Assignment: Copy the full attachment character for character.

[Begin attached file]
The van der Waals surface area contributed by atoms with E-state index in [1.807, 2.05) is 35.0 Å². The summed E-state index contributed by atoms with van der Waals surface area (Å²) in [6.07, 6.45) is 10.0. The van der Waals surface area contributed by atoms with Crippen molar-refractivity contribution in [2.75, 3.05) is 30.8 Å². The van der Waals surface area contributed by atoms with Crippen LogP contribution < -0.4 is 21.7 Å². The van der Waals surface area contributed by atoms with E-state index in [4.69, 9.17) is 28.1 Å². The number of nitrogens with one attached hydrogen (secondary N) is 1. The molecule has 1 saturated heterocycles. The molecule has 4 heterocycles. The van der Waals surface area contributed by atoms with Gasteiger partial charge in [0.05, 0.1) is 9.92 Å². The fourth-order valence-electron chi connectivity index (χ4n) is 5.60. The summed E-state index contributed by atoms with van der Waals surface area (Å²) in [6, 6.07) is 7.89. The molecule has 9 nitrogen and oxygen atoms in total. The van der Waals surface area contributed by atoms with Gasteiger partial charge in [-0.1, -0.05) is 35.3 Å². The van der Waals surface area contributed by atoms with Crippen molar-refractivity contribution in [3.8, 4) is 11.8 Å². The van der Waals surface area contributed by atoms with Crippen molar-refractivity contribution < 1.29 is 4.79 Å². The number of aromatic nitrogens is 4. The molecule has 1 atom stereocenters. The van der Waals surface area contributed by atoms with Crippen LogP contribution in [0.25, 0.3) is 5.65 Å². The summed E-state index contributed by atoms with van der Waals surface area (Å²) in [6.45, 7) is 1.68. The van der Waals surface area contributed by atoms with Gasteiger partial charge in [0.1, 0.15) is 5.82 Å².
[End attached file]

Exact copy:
The van der Waals surface area contributed by atoms with E-state index in [1.807, 2.05) is 35.0 Å². The summed E-state index contributed by atoms with van der Waals surface area (Å²) in [6.07, 6.45) is 10.0. The van der Waals surface area contributed by atoms with Crippen molar-refractivity contribution in [2.75, 3.05) is 30.8 Å². The van der Waals surface area contributed by atoms with Crippen LogP contribution < -0.4 is 21.7 Å². The van der Waals surface area contributed by atoms with E-state index in [4.69, 9.17) is 28.1 Å². The number of nitrogens with one attached hydrogen (secondary N) is 1. The molecule has 1 saturated heterocycles. The molecule has 4 heterocycles. The van der Waals surface area contributed by atoms with Gasteiger partial charge in [0.05, 0.1) is 9.92 Å². The fourth-order valence-electron chi connectivity index (χ4n) is 5.60. The summed E-state index contributed by atoms with van der Waals surface area (Å²) in [6, 6.07) is 7.89. The molecule has 9 nitrogen and oxygen atoms in total. The van der Waals surface area contributed by atoms with Gasteiger partial charge in [-0.1, -0.05) is 35.3 Å². The van der Waals surface area contributed by atoms with Crippen molar-refractivity contribution in [3.8, 4) is 11.8 Å². The van der Waals surface area contributed by atoms with Crippen molar-refractivity contribution < 1.29 is 4.79 Å². The number of aromatic nitrogens is 4. The molecule has 1 atom stereocenters. The van der Waals surface area contributed by atoms with Crippen LogP contribution in [0.25, 0.3) is 5.65 Å². The summed E-state index contributed by atoms with van der Waals surface area (Å²) in [6.45, 7) is 1.68. The van der Waals surface area contributed by atoms with Gasteiger partial charge in [0.1, 0.15) is 5.82 Å².